The ACT unemployment rate has increased for the fourth consecutive month, despite Chief Minister Andrew Barr insisting the economy had official recovered from federal budget cuts.
According to the Australian Bureau of Statistics, the ACT unemployment rate increased to 4.8 percent on trend in August, the highest rate since November last year.
The ACT participation marginally increased to 70.4 percent, which was more than five percent higher than the national average.
Nationally, the unemployment rate fell to 6.2 percent in August from 6.3 percent in July, as the number of people employed rose more than 17,000.
Mr Barr said the latest figures were not a shock and the ACT economy was still on track to recover from cuts to the public service.
"The increase in the unemployment rate is due in part to the increase in the participation rate as labour market prospects improve – this is a sign of increased confidence in the ACT economy," he said.
"The ACT's unemployment rate is the second lowest of any state or territory in Australian – and is still well below the national rate."
The Northern Territory retained the lowest unemployment rate in Australia at 4.4 percent, which was stable on August figures.
Last week, the ABS found economic activity increased by 3.1 per cent during the June quarter, which came after a 1.8 percent increase in the March quarter.
According to the bureau, the growth was driven by public sector spending that has been credited by business leaders as insulating the economy from federal budget cuts.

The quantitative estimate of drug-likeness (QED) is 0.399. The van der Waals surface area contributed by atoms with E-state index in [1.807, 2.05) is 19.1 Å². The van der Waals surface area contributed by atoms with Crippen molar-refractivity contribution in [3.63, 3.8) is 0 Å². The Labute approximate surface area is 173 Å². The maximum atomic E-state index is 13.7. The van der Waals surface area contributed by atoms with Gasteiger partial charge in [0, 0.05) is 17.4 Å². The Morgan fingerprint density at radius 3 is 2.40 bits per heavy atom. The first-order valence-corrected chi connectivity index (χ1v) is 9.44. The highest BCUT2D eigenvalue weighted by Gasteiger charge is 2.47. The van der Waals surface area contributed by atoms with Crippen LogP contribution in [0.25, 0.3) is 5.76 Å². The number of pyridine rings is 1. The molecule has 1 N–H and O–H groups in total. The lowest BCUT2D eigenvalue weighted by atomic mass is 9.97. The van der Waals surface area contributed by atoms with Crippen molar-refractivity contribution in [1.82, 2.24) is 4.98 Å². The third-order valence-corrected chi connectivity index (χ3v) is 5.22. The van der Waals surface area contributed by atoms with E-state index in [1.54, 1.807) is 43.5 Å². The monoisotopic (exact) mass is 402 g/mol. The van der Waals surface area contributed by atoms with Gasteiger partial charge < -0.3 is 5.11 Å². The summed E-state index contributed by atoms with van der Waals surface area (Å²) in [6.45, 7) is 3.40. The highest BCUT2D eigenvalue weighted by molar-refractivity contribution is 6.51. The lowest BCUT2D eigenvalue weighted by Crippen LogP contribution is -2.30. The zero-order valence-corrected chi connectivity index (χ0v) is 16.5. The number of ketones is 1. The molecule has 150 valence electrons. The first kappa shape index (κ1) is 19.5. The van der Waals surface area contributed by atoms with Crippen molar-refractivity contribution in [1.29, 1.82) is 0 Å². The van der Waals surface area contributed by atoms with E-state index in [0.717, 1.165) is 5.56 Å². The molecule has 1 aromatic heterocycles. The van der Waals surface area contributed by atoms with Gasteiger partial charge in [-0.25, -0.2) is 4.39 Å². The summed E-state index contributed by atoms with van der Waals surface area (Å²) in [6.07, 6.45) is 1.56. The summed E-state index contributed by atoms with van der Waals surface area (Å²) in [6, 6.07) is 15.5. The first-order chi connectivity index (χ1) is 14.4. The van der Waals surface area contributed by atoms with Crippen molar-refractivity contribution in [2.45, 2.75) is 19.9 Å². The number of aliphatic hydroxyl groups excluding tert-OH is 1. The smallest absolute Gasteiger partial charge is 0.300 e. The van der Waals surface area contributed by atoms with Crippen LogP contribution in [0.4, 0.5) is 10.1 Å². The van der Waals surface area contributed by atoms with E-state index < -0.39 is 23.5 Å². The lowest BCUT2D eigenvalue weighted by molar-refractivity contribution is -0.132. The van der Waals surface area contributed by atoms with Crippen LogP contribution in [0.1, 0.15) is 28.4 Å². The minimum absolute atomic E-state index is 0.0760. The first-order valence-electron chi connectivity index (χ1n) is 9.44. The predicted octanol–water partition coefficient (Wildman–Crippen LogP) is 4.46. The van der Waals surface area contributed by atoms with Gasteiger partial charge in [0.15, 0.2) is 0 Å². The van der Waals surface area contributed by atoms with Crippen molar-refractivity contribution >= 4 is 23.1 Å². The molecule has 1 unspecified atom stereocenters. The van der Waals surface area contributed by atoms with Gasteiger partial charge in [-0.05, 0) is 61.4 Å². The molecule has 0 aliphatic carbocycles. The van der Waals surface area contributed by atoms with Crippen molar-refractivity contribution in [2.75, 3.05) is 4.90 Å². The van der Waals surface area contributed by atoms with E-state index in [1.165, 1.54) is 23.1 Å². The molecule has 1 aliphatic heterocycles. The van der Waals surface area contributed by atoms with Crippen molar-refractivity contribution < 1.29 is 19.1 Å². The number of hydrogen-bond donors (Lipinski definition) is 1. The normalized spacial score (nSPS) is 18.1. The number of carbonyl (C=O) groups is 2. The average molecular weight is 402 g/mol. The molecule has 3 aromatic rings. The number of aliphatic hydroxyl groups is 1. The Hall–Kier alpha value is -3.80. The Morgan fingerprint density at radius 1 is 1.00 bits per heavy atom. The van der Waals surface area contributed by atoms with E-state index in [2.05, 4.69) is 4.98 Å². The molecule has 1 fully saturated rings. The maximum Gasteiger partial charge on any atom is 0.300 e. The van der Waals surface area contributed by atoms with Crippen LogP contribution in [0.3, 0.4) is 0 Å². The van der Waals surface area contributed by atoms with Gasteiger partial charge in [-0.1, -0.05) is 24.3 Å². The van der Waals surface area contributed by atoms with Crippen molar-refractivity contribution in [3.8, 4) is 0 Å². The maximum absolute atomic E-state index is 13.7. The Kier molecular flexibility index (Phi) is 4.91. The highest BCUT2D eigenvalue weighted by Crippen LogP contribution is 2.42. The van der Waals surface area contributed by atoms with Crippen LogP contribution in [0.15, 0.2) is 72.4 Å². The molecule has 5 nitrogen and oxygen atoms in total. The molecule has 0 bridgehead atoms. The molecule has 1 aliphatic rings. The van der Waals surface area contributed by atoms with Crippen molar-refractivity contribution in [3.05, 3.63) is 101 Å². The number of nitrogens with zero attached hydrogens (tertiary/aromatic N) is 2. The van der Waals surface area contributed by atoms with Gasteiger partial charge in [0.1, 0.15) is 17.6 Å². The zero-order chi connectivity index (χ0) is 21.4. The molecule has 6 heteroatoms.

ACT Chief Minister Andrew Barr said the data showed the territory was leading the nation when it came to economic growth measured by state final demand.
"Economic growth figures, issued last week, were the strongest of any state or territory, showing the confidence in the territory economy," he said.
"There is a clear contrast between the economic and jobs data currently, and that the territory experienced in the mid to late 1990s, when the territory's unemployment rate rose to almost 8 percent due to the Howard government's cuts."
Canberra Business Chamber chief executive Robyn Hendry agreed the economy had proved resilient in the past few years, despite remaining concerned about rising debt.
"There is other evidence to say this is true, including signs of increasing consumer confidence like retail figures," she said. "Clearly the market is telling us the worst is over."
"Private sector investment is down although it does take a while for those investments to materialise and you are not going to get them coming through immediately.
"The largest increase in seasonally adjusted employment was recorded in Queensland with an additional 11,200 jobs created, followed by NSW with 9200 and Western Australia with 7000.
In Victoria, the seasonally adjusted employment rate fell from 6.4 to 6.1 percent with 6600 people leaving the workforce.
Analysts welcomed Thursday's data, saying that at worst, it showed the labour market was steadying.
NAB senior economist David de Garis said the figures were solid.
"It's been a pretty consistent picture of employment growth over the past few months," he said.
"Monthly employment growth of two per cent is more than respectable when the resources sector and allied industries have been laying off people.
"For the RBA, they can't do anything but leave rates on hold."
with Mark Mulligan